INVASIVE SPECIES WATCHLIST | NUTRIA

Nutria, is it a rat, a beaver or an unwanted pest?  Most people think of them as a combination of all three, I like to think of them as a large rat or beaver with a small tail.  Nutria, or as a wide portion of the world calls them Coypu have been around since the age of man and has a fairly long history.

Nutria is native to South America, and was first introduced in the U.S. in 1899 in California as fur.  Between 1899 and 1940 they were imported for fur use not only in California but Washington, Oregon, Michigan, New Mexico, Louisiana, Ohio, and Utah.  “Nutria” actually stands for the fur of the Coypu, which helps explain the name confusion.

When the Nutria Fur trade collapsed in the early 1940’s business owners and trappers simply let the animals go free, and many of the species were relocated across the nation as a control for vegetation by state and federal agencies.  In the free market of America, where capitalism is quick to make a few bucks, these critters were sold to the public as “weed cutters.”

Nutria have short legs and highly arched bodies, measuring roughly two feet in length.  They have a rounded tail that is a little over a foot long with little hair.  They weigh approximately 12 pounds but can range anywhere from 20 to 40 pounds, and have a dense grayish undercoat that is covered by glossy guard hairs that range from dark brown to a yellowish/tan color, as well as white whiskers on each side of their nose.  Nutria have large incisors that are yellow/orange to an orange/red on the outer surfaces, and are commonly mistaken as the American beaver or muskrat.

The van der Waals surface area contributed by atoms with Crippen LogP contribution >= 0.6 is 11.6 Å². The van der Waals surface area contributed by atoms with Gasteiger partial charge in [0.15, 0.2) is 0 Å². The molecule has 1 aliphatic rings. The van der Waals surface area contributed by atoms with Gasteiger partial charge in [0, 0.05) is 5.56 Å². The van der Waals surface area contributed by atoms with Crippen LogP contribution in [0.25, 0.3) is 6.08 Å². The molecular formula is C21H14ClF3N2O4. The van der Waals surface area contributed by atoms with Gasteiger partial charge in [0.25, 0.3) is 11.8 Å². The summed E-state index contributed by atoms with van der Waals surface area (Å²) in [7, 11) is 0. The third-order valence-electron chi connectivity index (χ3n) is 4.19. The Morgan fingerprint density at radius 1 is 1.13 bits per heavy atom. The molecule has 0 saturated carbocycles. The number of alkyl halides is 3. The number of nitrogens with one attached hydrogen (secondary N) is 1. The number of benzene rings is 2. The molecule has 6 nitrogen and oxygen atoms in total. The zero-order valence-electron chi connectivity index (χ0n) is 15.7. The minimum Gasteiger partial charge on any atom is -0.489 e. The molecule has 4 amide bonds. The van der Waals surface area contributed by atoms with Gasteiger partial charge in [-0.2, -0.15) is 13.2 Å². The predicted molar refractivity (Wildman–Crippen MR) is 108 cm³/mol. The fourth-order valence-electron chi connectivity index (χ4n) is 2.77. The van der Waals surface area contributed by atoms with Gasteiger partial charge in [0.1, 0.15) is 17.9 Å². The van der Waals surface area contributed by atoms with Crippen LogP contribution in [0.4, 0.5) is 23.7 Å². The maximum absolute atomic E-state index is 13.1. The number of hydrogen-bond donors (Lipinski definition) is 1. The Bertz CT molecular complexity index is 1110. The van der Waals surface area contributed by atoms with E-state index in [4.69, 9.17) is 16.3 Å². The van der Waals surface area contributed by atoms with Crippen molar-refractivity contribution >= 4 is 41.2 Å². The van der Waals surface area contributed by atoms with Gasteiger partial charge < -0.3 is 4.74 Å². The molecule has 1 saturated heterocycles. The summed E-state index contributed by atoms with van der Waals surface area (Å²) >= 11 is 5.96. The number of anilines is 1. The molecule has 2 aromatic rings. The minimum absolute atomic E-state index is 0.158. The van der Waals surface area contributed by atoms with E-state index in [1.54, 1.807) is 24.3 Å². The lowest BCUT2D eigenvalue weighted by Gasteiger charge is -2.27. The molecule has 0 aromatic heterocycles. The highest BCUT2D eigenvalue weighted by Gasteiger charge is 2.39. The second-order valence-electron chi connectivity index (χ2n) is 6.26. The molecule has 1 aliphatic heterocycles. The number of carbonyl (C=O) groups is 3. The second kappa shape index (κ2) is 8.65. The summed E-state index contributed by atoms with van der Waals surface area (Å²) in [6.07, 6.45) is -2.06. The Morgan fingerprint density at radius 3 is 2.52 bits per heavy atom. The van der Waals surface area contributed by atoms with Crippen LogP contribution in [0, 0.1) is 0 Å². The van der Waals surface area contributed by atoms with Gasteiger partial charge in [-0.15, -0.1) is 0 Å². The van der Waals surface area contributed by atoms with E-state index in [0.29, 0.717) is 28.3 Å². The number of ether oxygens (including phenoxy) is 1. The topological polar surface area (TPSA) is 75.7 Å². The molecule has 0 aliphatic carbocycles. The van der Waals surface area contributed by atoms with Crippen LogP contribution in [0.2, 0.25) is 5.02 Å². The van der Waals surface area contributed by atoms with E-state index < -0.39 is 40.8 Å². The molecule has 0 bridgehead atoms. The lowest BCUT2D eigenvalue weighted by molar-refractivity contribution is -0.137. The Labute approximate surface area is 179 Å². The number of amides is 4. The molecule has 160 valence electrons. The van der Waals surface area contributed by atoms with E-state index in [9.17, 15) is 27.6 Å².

Highly developed and adapted for aquatic life, Nutria inhabit farm ponds, drainage canals, bayous, freshwater and brackish marshes, swamps, and rivers.  Feeding on bulrushes, cordgrass, roots, and rhizomes and tubers from cattails.  These rodents have caused local concern, due to the fact that they make great hosts for several pathogens and parasites that can infect people, pets and livestock.  Their eating, digging, and rooting habits cause erosion and convert healthy marshes into open water habitat, ruining several native species homes, destroying wetlands and potential hunting sites.  Another concern is lack of predators that eat Nutria, especially since it has a high reproductive rate.

Though our harsh winters make it hard for Nutria to survive in Michigan, if you do encounter one, you can report it to www.michigan.gov/invasivespecies for contact information, or you can also report it using the MISIN smartphone app or through their website www.misin.msu.edu.  Early detection is our best response for dealing with this species, and reporting these occurrences in a timely manner is crucial for stopping an invasion and limiting the negative ecological and economical impacts.

This article is part of the ongoing series on invasive species funded in part with funds from the Michigan Invasive Species Grant Program through the Department of Natural Resources, Environmental Quality, and Agriculture and Rural Development. 

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